Assume instead that the Great Recession is caused by a global panic, in the sense that consumers and firms negatively revise their expectations of future income and economic activity. This can reduce demand throughout the world in a simultaneous fashion and produce the observed strong co-movement. This shift in expectations can be seen in survey data. In Figure 3, we can observe a decline in expected GDP growth combined with an increase in its perceived variance of similar magnitudes in the US and a set of 17 countries.
Figure 3. GDP growth forecasts probabilities: Expectation and variance
Note: Data from Consensus Forecasts, based on one-year ahead forecast probabilities. Non-US: Australia, China, Hong Kong, India, Indonesia, Malaysia, New Zealand, Singapore, South Africa, Taiwan, Thailand, Japan, Germany, France, UK, Italy, Canada.
To analyse this issue we develop a simple two-country New Keynesian model and make three main points:
- First, the global panic was based on a rational self-fulfilling mechanism.
As consumers and firms reduce their demand based on lower expectations, the lower demand can feed into lower future economic activity, thereby confirming pessimistic expectations. In our model, the relationship between low current demand and low future economic activity goes through firms’ profits. Low firm profits today reduce the number of firms operating in the future. Moreover, uncertainty about future income may also increase.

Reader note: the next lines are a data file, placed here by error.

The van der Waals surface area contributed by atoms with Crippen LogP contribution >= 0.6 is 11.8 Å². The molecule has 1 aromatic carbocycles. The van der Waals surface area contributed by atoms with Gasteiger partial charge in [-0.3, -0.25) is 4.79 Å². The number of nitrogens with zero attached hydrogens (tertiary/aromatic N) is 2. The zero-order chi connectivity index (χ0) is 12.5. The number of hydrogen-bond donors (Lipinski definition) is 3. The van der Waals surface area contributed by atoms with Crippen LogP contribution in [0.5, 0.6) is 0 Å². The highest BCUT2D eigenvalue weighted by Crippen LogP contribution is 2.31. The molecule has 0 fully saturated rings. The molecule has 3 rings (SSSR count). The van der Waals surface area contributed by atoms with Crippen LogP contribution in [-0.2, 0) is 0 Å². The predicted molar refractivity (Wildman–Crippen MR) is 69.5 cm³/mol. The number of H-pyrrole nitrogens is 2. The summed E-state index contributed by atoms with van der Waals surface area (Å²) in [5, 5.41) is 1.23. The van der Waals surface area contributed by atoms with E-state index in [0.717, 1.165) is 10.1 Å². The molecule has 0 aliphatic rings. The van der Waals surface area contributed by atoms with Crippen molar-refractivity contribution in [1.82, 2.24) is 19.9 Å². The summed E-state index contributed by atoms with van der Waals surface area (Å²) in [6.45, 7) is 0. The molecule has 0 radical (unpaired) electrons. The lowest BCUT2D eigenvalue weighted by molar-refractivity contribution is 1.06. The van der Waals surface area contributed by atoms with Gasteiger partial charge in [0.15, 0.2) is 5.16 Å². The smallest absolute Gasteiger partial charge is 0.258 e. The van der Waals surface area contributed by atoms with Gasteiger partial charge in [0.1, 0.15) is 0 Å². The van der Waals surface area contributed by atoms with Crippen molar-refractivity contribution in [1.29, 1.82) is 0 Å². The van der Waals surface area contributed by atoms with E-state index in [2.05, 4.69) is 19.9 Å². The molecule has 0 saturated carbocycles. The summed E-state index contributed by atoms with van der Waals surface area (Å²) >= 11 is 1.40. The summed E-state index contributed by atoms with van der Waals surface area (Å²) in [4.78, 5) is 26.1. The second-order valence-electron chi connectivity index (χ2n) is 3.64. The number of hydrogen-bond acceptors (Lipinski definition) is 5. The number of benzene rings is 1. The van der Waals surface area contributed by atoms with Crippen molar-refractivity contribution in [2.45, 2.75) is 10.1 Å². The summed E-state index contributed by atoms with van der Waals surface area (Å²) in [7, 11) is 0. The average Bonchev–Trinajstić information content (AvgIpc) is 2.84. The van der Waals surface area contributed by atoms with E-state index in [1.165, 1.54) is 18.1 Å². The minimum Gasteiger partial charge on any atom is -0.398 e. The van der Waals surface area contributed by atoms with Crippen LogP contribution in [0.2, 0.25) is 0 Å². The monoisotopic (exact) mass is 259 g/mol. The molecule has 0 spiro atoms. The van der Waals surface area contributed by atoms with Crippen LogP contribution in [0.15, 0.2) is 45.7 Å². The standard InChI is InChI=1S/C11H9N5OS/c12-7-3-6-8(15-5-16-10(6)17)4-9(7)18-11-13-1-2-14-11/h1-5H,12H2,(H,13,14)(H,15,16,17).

- The second point is that full co-movements can be observed even with incomplete economic integration across countries.
However, we show that some economic integration is still necessary for the panic to be global. With sufficient economic integration, a country cannot have a panic alone. Either it is ‘saved’ by the other country through foreign demand or foreign capital flows; or it drags the other country into a panic.
In 2008-09 the world economy was ripe for a panic
There were also several factors that made the global economy more sensitive to a global panic:
- First, credit was tighter due to the financial crisis, making firms more vulnerable when hit with lower demand and lower profits.
- Second, there was limited scope for monetary policy as interest rates were already approaching the zero lower bound.
- Third, there were constraints on countercyclical fiscal policy due to increasing debt levels and new fiscal rules.
- Fourth, economic integration, although incomplete, had substantially increased in previous decades.
The first three factors generate vulnerability to a self-fulfilling panic in general, while the last one generates particular vulnerability to a panic that is global in nature.
Bacchetta, Philippe and Eric van Wincoop (2013), "The Great Recession: A Self-Fulfilling Global Panic", working paper.
Kamin, Steven B and Laurie Pounder DeMarco (2012), "How Did a Domestic Slump Turn into a Global Financial Crisis?", Journal of International Money and Finance 31, 10-41.
Mody, Ashoka, Damiano Sandri and Franziska Ohnsorge (2012), ”Precautionary savings in the Great Recession”, VoxEU.org, 22 February.
Rose, Andrew and Mark Spiegel (2010), "The Causes and Consequences of the 2008 Crisis: International Linkages and American Exposure", Pacific Economic Review 15: 340-363.
Van Wincoop, Eric (2013), "International Contagion through Leveraged Financial Institutions", American Economic Journal: Macroeconomics, forthcoming.